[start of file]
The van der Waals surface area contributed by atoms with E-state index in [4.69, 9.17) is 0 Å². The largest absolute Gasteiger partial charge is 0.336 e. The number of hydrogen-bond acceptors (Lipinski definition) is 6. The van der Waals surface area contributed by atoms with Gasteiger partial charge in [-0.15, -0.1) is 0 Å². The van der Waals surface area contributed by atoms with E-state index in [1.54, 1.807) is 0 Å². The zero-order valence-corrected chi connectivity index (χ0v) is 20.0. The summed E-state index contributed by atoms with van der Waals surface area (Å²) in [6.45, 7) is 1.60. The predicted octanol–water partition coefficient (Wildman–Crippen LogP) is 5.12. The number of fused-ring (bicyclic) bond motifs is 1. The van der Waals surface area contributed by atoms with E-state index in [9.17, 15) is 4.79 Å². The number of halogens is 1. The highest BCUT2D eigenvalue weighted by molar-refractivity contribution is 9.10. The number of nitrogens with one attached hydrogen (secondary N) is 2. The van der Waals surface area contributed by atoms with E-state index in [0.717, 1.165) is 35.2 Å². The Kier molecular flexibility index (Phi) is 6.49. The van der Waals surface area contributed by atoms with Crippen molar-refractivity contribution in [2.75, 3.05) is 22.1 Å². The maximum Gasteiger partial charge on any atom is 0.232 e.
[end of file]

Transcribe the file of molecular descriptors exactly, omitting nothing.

The van der Waals surface area contributed by atoms with E-state index in [4.69, 9.17) is 0 Å². The largest absolute Gasteiger partial charge is 0.336 e. The number of hydrogen-bond acceptors (Lipinski definition) is 6. The van der Waals surface area contributed by atoms with Gasteiger partial charge in [-0.15, -0.1) is 0 Å². The van der Waals surface area contributed by atoms with E-state index in [1.54, 1.807) is 0 Å². The zero-order valence-corrected chi connectivity index (χ0v) is 20.0. The summed E-state index contributed by atoms with van der Waals surface area (Å²) in [6.45, 7) is 1.60. The predicted octanol–water partition coefficient (Wildman–Crippen LogP) is 5.12. The number of fused-ring (bicyclic) bond motifs is 1. The van der Waals surface area contributed by atoms with E-state index in [9.17, 15) is 4.79 Å². The number of halogens is 1. The highest BCUT2D eigenvalue weighted by molar-refractivity contribution is 9.10. The number of nitrogens with one attached hydrogen (secondary N) is 2. The van der Waals surface area contributed by atoms with E-state index in [0.717, 1.165) is 35.2 Å². The Kier molecular flexibility index (Phi) is 6.49. The van der Waals surface area contributed by atoms with Crippen molar-refractivity contribution in [2.75, 3.05) is 22.1 Å². The maximum Gasteiger partial charge on any atom is 0.232 e.